LANSING, Mich. (WXYZ) – State lawmakers in Lansing are looking to strengthen and expand child abuse laws in hopes of offering better protection for potential victims.
The move is aimed at addressing gaps that were exposed after Larry Nassar admitted to sexually assaulting more than 100 female athletes over 20 years.
When it comes to Nassar the question everyone has been asking is how did he get away with it for so long.
Lawmakers want to hold enablers accountable by expanding the list of people and professions required to report child abuse and increase the punishment vor those who choose to silently ignore it.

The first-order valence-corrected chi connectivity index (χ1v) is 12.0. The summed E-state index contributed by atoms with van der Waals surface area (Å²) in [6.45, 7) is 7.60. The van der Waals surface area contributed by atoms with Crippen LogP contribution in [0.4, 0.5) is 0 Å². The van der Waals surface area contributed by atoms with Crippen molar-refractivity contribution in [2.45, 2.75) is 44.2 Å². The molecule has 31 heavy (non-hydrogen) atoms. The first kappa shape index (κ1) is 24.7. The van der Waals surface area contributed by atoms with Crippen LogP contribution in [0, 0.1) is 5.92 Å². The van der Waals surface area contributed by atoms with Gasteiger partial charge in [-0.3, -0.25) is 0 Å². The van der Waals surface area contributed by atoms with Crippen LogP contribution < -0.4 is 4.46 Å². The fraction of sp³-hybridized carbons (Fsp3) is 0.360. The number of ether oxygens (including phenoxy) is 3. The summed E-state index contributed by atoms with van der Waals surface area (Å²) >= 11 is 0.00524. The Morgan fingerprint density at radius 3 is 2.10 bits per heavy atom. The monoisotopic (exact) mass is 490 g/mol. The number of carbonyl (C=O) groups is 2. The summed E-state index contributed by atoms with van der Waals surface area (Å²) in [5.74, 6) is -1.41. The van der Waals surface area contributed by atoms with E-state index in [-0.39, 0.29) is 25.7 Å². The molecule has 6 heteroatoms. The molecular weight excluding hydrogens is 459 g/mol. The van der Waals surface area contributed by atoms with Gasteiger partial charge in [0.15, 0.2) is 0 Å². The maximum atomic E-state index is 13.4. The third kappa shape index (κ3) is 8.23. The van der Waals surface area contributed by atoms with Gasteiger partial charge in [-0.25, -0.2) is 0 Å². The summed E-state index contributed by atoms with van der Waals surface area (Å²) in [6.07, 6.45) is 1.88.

Currently, Michigan requires doctors, nurses, teachers, police, clergy and a few others to report suspected child abuse.
The new bill in the State Senate would add college employees and youth sports coaches, trainers and even volunteers to the list.
Additional legislation would increase the punishment for not reporting, from misdemeanor with a max of 90 days in jail to a felony charge with up to 2 years behind bars.
Nassar’s victims are spearheading the intitiative, saying he could have been stopped decades ago if coaches, trainers or others at Michigan State University had listened to them.
No one has faced charges for not reporting the abuse, but multiple investigations are underway into MSU’s handling of complaints.